Flight Plan

Aircraft leasing hub: Budget buoys up India’s leasing dream

Ashwini Phadnis | Updated on February 07, 2021

The upside: Becoming an aircraft leasing hub could potentially bring down airlines’ operating costs   -  ISTOCK.COM

But moves may not immediately lead to lower fares

India’s ambition of becoming an aircraft leasing hub got some tailwinds in the 2021-22 Budget as the government announced a tax holiday for capital gains for aircraft leasing companies along with tax exemptions for aircraft lease rentals paid to foreign lessors operating out of the country’s sole International Financial Services Centre (IFSC) in Ahmedabad.

In October last year, the Finance Ministry had notified “aircraft lease” as a financial product that could be transacted in the Gujarat International Finance Tec-City (GIFT), a global financial and IT hub.

This is an important step as almost 80 per cent of aircraft operating in the country are on lease. This figure stands at about 50 per cent for the rest of the world (the other aircraft flown by airlines are owned by them).

Little wonder then that industry watchers and analysts have hailed this announcement. According to Sumit Singhania, Partner, Deloitte India, Indian airliners have a fairly strong order book with more than 900 aircraft expected to be acquired (purchased or leased) till 2024.

“Hence, the preferential tax regime proposed in the Budget for aircraft leasing out of GIFT City is an important step towards developing India as a regional aircraft financing hub,” he says. Singhania adds that waiver of income tax withholding on lease rentals paid to overseas original equipment manufacturers (OEMs) or lessors could reduce financing costs of aircraft by nearly 10 per cent in most cases.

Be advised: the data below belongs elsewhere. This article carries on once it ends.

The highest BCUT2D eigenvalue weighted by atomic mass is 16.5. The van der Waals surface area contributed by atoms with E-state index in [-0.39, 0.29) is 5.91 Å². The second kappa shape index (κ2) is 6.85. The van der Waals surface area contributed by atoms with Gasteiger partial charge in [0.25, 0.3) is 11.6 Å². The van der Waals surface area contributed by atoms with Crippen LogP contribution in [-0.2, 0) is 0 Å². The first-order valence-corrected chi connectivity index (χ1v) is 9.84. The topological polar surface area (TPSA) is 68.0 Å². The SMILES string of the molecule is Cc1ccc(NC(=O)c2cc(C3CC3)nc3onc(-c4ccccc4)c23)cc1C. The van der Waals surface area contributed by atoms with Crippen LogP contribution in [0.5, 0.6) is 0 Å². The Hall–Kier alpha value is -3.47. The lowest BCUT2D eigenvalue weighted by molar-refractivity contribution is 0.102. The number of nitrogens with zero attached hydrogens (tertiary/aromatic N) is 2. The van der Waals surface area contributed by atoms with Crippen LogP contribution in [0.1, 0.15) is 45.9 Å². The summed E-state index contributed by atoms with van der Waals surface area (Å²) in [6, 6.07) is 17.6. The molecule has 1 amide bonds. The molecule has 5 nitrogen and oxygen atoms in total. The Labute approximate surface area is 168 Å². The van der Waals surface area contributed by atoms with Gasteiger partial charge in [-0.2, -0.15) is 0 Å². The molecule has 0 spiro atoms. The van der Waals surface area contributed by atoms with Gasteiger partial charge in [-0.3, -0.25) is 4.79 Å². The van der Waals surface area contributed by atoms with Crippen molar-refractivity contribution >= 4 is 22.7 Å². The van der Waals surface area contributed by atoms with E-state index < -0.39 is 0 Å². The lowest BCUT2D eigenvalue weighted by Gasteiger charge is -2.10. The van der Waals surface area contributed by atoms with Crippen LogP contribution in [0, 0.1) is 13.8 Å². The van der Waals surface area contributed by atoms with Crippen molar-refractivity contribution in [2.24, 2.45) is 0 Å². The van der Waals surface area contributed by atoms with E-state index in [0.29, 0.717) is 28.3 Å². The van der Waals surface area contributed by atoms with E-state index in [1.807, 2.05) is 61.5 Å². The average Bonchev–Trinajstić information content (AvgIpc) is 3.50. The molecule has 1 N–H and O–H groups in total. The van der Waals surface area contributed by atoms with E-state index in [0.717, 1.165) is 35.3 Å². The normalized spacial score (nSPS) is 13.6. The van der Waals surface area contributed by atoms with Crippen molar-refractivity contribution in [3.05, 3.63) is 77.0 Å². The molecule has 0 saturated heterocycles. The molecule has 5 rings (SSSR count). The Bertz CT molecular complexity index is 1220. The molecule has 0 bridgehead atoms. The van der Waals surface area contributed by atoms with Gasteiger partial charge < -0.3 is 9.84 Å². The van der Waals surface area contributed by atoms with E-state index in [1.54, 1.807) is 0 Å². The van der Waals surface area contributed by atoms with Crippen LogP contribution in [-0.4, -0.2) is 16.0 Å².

Jagannarayan Padmanabhan, Director & Practice Leader — Transport & Logistics, Crisil Infrastructure Advisory, agrees. For low cost airlines in India, fuel costs are 30-35 per cent, employee costs are 10-12 per cent and lease rentals (including supplemental lease) are 12-15 per cent of the total expenses (fiscal 2020 figures), he points out.

“The IFSC unit engaging in aircraft leasing has been exempted from transfer tax /capital gains on the sale of such aircraft to Indian airliners, making the overall landing costs more competitive,” Singhania adds.

The most significant impact of India becoming an aircraft leasing hub will be on airlines’ operating costs which could potentially go down. Industry watchers says that in the third quarter of fiscal 2019, a low-cost airline paid around ₹52 lakh per aircraft in leasing costs, including a tax of 10-15 per cent that it had to pay to the authorities.

With the implementation of Budget proposals 2021-22, airlines will not have to pay this tax which will help save costs.

Tushar Sachade, Partner Deals Tax, PwC India adds, “This is probably India’s first firm step to becoming an eventual alternative to sector favourites like Ireland and Hong Kong.” At the moment, most airlines in the country lease aircraft from abroad, including from Ireland and Hong Kong.

However, some voice caution. The announcement is just the first step and it will be a while before it becomes a reality. According to Poonam Verma, Partner, J. Sagar Associates, it may be 2-15 years before an Indian airline starts leasing aircraft from GIFT City. She further points out that this will depend on how the government makes aircraft leasing more lucrative for Indian carriers.

“Ireland took 10-15 years to take off and about 30 years to become an aircraft leasing hub,” she says, adding that Indian carriers will have to see if it works for them.

“There has to be a beginning. Who will start it only time can tell,” Verma says.

Singhania, too, cautions that the move may not immediately lead to lower fares as unlike a GST levy which is directly passed on to consumers, this income tax upside may not immediately translate into lower airfares.

He adds that more policy alignment will be required to prop this newly incubated industry in IFSC both in the form of fiscal measures (such as zero rating /GST exemption on aircraft import) and regulatory policy support.

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Published on February 07, 2021
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